13 of 13 people found the following review helpful
Brilliant driver-engineer's memoirs of the 60s and 70s,
This review is from: The Unfair Advantage (Driving) (Paperback)
Mark Donohue was probably one of the finest racing driver/engineers ever. He developed a number of cars to the peak of competitiveness and raced them with the greatest, in every almost every kind of racing. Although Europeans will associate him most with taming the brutal Can-Am Porsches, and with his tragic death in practice for the '75 Austrian GP, this book covers his whole career - right from SCCA amateur racing via his involvement with Penske in SCCA Pro, Trans Am, Can-Am, endurance racing, Indycars and much more.
In this long and engaging memoir he discusses the cars, the races and the people he was involved with in his highly successful career. There are a lot of insights into the way Penske went racing over 30 years ago, as well as into Porsche, Ferrari and Ford's programmes. Donohue the character comes through to some extent; although this is rather more a racing and technical memoir than a personal one it's clear that he was definitely an intelligent and honourable sportsman and a deep-thinker.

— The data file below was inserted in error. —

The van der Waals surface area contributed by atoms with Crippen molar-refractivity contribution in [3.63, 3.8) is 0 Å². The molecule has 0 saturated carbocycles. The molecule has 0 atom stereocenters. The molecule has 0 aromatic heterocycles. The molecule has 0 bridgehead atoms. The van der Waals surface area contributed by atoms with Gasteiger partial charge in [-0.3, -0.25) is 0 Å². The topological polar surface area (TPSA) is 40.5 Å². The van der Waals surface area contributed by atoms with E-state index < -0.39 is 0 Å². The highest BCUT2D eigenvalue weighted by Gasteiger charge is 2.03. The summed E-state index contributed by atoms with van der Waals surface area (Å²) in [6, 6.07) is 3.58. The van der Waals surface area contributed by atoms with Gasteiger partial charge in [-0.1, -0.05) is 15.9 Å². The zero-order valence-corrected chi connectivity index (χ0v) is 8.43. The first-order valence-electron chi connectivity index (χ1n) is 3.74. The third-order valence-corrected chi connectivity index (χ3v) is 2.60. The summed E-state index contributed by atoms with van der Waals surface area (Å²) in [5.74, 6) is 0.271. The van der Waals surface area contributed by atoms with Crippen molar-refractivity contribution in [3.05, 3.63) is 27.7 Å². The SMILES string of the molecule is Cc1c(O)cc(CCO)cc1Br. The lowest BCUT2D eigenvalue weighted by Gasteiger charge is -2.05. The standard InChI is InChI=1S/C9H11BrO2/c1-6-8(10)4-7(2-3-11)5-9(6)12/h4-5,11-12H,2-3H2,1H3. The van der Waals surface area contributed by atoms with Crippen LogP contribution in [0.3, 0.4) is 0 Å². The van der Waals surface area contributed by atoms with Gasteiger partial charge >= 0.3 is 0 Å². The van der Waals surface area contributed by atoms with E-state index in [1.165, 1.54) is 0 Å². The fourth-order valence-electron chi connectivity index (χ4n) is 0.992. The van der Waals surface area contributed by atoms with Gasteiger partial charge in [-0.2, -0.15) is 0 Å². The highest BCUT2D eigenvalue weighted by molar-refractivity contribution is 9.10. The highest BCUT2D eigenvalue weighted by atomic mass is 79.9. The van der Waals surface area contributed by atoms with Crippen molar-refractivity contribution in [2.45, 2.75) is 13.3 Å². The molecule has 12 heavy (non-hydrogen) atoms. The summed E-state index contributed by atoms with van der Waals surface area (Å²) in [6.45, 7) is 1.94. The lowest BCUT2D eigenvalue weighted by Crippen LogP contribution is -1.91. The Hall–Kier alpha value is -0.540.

The book ends with Donohue's decision to come out of retirement and tackle F1 full-time, a decision that was to lead to his death a few months after publication.
This new edition reproduces the original (hence the very "Seventies" cover and typography!) and adds excellent colour illustrations, quotes from friends of Donohue's, and a detailed summary of his career.
It's a marvellous insight into how racing moved from black art to applied engineering, crisply and entertainingly written by one of the first exponents of rigorous testing and development programmes.